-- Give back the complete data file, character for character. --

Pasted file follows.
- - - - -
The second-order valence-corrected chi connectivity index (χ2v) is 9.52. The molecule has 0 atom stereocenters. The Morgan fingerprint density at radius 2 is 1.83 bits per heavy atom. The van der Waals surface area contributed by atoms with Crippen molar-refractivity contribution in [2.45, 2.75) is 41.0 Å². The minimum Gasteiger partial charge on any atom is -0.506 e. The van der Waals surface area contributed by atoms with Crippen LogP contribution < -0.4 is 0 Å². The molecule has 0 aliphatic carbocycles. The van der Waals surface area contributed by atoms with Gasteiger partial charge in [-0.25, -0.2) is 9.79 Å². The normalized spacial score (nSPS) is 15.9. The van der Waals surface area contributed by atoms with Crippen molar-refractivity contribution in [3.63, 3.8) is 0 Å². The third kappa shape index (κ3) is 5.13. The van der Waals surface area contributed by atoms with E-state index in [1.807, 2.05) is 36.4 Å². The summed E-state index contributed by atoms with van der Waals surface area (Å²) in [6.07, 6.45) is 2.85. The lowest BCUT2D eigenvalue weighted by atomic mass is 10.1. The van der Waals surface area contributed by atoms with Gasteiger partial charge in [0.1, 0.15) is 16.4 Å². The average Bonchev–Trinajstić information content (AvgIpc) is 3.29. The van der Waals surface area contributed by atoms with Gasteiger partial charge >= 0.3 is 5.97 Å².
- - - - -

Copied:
The second-order valence-corrected chi connectivity index (χ2v) is 9.52. The molecule has 0 atom stereocenters. The Morgan fingerprint density at radius 2 is 1.83 bits per heavy atom. The van der Waals surface area contributed by atoms with Crippen molar-refractivity contribution in [2.45, 2.75) is 41.0 Å². The minimum Gasteiger partial charge on any atom is -0.506 e. The van der Waals surface area contributed by atoms with Crippen LogP contribution < -0.4 is 0 Å². The molecule has 0 aliphatic carbocycles. The van der Waals surface area contributed by atoms with Gasteiger partial charge in [-0.25, -0.2) is 9.79 Å². The normalized spacial score (nSPS) is 15.9. The van der Waals surface area contributed by atoms with Crippen molar-refractivity contribution in [3.63, 3.8) is 0 Å². The third kappa shape index (κ3) is 5.13. The van der Waals surface area contributed by atoms with E-state index in [1.807, 2.05) is 36.4 Å². The summed E-state index contributed by atoms with van der Waals surface area (Å²) in [6.07, 6.45) is 2.85. The lowest BCUT2D eigenvalue weighted by atomic mass is 10.1. The van der Waals surface area contributed by atoms with Gasteiger partial charge in [0.1, 0.15) is 16.4 Å². The average Bonchev–Trinajstić information content (AvgIpc) is 3.29. The van der Waals surface area contributed by atoms with Gasteiger partial charge >= 0.3 is 5.97 Å².